Some things attract to magnets while other do not. Why is that? The third page of the lesson explains the concepts of attraction and repulsion. The saying “opposites attract” applies to magnets perfectly because of the properties of the magnet’s two poles. As a reminder to students, all magnets have a north pole and a south pole.
When the north pole of one magnet aligns with the south pole of another, the magnets pull toward each other, or attract to each other. On the other hand, if either the north poles or the south poles of a magnet align, they will repel or push apart. (This point would be a good opportunity for students to try and force magnets together at the same poles and experience the repulsion effect.)
Magnets stick to a fridge because of the metal door, or hidden metal material inside the door. The magnet has an opposite electrical charge or current than the fridge. Therefore, the magnet magnetizes the area of the steel door that it touches. Again, opposites attract!
The same force that makes a fridge magnet stick and a compass point north exists in many other objects. People use magnets in lots of different things. The lesson provides a list of 16 common objects that contain magnets. These include speakers, watches, door bells, cell phones, TVs, credit cards, and microwaves. Students will learn that nearly every thing that uses an electrical current will also include a magnetic component of some kind.
Here is a list of the vocabulary words students will learn in this lesson plan:
- Magnet—a piece of metal that can attract or stick to certain kinds of metals
- Magnetism—a natural force that allows magnets to work
- Magnetic field—an invisible area around a magnet that attracts other metals
- Pole—the point at which the magnetic field is strongest
- Attract—when the north pole of one magnet aligns with the south pole of another magnet
- Repel—when the north poles or south poles of two magnets align
MAGNETS STEM LESSON PLAN WORKSHEETS
The Magnets STEM lesson plan include three worksheets: an activity worksheet, a practice worksheet, and a homework assignment. Each one will help reinforce students’ grasp of the concepts they learned and allow them to demonstrate their knowledge. The guide on the classroom procedure page outlines when to hand out each worksheet to the class throughout the lesson.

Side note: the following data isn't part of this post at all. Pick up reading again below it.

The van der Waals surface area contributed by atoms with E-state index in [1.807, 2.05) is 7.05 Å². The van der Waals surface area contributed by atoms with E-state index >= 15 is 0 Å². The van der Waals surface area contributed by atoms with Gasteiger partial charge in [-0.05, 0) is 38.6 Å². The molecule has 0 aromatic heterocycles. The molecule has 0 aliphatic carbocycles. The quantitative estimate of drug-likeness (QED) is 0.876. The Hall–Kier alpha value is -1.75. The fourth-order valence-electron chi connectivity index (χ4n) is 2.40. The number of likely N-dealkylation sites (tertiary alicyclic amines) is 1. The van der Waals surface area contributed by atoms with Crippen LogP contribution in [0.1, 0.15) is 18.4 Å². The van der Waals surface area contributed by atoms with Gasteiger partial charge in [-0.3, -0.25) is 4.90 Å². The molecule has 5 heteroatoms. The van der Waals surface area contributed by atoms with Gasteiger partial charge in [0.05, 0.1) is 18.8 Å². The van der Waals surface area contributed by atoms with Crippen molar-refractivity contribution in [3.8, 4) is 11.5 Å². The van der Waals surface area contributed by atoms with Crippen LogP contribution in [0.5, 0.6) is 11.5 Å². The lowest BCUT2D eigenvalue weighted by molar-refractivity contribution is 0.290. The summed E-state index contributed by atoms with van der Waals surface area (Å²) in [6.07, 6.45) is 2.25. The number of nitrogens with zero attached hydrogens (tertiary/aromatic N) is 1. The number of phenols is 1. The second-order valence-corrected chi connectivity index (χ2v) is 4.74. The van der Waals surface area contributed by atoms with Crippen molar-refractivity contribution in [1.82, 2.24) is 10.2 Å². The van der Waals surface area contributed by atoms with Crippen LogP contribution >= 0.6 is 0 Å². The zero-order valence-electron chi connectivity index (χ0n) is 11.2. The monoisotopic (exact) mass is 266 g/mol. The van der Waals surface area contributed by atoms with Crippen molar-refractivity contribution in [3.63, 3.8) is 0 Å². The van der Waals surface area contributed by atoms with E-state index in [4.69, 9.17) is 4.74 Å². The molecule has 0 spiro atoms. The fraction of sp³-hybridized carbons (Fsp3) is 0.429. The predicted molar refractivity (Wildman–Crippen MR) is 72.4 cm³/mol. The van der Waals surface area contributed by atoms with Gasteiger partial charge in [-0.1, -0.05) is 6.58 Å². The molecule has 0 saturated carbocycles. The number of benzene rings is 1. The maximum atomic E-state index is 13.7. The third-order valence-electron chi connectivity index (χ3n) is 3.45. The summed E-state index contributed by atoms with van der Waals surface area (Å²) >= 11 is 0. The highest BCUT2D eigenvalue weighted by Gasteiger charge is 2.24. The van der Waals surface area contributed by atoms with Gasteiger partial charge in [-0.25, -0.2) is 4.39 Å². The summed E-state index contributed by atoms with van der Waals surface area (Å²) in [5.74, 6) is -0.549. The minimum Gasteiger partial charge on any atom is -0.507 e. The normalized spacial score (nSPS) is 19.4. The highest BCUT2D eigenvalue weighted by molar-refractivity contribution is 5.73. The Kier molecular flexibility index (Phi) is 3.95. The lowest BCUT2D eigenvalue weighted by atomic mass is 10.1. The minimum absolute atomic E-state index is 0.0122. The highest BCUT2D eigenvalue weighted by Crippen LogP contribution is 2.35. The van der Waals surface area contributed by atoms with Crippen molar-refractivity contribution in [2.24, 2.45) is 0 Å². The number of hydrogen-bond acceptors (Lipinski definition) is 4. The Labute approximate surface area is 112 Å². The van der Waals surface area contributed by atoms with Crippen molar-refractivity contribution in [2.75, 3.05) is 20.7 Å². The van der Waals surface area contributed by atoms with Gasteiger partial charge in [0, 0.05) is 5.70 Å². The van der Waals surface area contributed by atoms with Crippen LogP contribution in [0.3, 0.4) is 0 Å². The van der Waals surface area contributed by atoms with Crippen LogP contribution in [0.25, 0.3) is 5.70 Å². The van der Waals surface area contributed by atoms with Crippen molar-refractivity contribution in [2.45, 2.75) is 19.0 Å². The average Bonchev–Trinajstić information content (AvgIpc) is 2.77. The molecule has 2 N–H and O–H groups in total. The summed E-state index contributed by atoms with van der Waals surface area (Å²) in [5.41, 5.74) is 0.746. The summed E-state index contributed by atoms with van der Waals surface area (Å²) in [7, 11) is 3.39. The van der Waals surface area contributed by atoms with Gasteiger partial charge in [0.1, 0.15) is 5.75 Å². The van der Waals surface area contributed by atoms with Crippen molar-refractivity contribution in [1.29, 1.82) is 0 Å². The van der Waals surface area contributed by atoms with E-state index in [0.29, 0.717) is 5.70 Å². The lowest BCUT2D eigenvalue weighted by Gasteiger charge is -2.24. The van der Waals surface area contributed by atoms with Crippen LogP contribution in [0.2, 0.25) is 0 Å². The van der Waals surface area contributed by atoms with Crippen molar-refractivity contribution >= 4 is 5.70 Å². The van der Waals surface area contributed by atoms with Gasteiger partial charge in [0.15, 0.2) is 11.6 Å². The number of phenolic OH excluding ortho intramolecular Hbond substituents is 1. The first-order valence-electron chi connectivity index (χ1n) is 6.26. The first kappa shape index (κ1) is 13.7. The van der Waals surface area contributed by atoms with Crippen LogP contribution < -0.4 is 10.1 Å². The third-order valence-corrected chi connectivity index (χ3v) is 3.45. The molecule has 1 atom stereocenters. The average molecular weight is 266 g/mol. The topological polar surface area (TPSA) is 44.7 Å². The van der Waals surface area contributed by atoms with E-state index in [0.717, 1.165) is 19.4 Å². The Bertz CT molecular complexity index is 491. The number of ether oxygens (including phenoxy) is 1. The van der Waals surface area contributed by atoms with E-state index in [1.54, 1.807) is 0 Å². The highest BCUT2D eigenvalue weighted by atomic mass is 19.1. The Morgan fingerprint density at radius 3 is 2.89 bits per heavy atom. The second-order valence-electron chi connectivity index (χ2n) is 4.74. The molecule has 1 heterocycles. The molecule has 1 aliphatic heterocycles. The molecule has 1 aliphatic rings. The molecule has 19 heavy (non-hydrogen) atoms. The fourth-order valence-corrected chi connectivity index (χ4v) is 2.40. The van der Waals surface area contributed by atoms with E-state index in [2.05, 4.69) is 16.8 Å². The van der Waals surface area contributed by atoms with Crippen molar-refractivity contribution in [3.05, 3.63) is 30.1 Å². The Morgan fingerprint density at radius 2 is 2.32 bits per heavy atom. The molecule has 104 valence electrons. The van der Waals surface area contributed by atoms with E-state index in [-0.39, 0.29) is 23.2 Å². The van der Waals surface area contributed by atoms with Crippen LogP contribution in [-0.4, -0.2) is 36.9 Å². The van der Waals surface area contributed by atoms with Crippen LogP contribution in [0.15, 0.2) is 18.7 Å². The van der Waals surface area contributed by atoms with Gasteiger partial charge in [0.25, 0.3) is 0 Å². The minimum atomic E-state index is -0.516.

CREATE A COMPASS ACTIVITY WORKSHEET
For the activity, students will create a compass. The worksheet outlines the instructions they should follow and the supplies they will need. These include a bowl of water, a cork, a steel sewing needle, a magnet, and a compass. If you want, you can have students work in pairs. Once they manage to create their compasses, students will respond to three questions based on what they observe.
ELECTROMAGNET PRACTICE WORKSHEET
Similar to the activity, this worksheet requires students to create an electromagnet. The supplies they will need include large nails, coated copper wire, uncoated metal paper clips of varying sizes, a D-cell battery, electric tape, and wire stripper. Coarse sandpaper will work as a wire stripper as well. After following the directions to create the magnet, students will respond to three prompts at the bottom of the worksheet. The worksheet notes a cautionary statement about the heat of the nail once the wire coils around it. Make sure to remind students to be careful to avoid touching the coils during the experiment.
MAGNETS STEM HOMEWORK ASSIGNMENT
The homework assignment requires students to read a short explanation about the world’s fastest train. Using what they learned throughout the lesson, students will explain how the Shanghai Maglev can levitate above the tracks and travel at such quick speeds.
Worksheet Answer Keys
The lesson plan provides answer keys for both the practice and homework worksheets. For the practice worksheet, the answer key shows sample answers that students’ responses should, for the most part, match. The second question will vary because students’ electromagnets will yield different results. For the homework assignment, the answer key offers a short paragraph that students’ responses should generally reflect. If you choose to administer the lesson pages to your students via PDF, you will need to save a new file that omits these pages. Otherwise, you can simply print out the applicable pages and keep these as reference for yourself when grading assignments.